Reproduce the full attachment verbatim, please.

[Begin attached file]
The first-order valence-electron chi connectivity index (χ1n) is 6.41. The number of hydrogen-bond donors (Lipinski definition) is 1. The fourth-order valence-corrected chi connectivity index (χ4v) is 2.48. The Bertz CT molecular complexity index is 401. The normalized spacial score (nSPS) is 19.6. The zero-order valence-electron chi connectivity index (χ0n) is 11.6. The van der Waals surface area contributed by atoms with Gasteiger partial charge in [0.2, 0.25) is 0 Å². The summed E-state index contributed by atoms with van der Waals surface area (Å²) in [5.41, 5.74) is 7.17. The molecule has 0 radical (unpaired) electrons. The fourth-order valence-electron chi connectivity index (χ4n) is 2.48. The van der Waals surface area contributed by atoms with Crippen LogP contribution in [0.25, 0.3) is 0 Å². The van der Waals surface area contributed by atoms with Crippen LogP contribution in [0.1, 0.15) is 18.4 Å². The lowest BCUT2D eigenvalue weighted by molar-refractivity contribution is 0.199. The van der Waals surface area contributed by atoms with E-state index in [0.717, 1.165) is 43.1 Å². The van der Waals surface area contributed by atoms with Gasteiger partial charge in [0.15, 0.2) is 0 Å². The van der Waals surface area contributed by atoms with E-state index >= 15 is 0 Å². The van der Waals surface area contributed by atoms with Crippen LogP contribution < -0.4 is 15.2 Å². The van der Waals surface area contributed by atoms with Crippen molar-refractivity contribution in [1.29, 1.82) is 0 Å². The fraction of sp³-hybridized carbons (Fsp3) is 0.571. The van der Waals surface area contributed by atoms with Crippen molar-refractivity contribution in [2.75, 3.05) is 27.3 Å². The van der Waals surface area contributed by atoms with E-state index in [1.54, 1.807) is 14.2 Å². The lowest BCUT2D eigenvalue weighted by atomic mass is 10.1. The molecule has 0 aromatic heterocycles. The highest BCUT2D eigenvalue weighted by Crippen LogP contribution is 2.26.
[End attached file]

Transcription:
The first-order valence-electron chi connectivity index (χ1n) is 6.41. The number of hydrogen-bond donors (Lipinski definition) is 1. The fourth-order valence-corrected chi connectivity index (χ4v) is 2.48. The Bertz CT molecular complexity index is 401. The normalized spacial score (nSPS) is 19.6. The zero-order valence-electron chi connectivity index (χ0n) is 11.6. The van der Waals surface area contributed by atoms with Gasteiger partial charge in [0.2, 0.25) is 0 Å². The summed E-state index contributed by atoms with van der Waals surface area (Å²) in [5.41, 5.74) is 7.17. The molecule has 0 radical (unpaired) electrons. The fourth-order valence-electron chi connectivity index (χ4n) is 2.48. The van der Waals surface area contributed by atoms with Crippen LogP contribution in [0.25, 0.3) is 0 Å². The van der Waals surface area contributed by atoms with Crippen LogP contribution in [0.1, 0.15) is 18.4 Å². The lowest BCUT2D eigenvalue weighted by molar-refractivity contribution is 0.199. The van der Waals surface area contributed by atoms with E-state index in [0.717, 1.165) is 43.1 Å². The van der Waals surface area contributed by atoms with Gasteiger partial charge in [0.15, 0.2) is 0 Å². The van der Waals surface area contributed by atoms with E-state index >= 15 is 0 Å². The van der Waals surface area contributed by atoms with Crippen LogP contribution < -0.4 is 15.2 Å². The van der Waals surface area contributed by atoms with Crippen molar-refractivity contribution in [1.29, 1.82) is 0 Å². The fraction of sp³-hybridized carbons (Fsp3) is 0.571. The van der Waals surface area contributed by atoms with Crippen molar-refractivity contribution in [2.75, 3.05) is 27.3 Å². The van der Waals surface area contributed by atoms with E-state index in [1.54, 1.807) is 14.2 Å². The lowest BCUT2D eigenvalue weighted by atomic mass is 10.1. The molecule has 0 aromatic heterocycles. The highest BCUT2D eigenvalue weighted by Crippen LogP contribution is 2.26.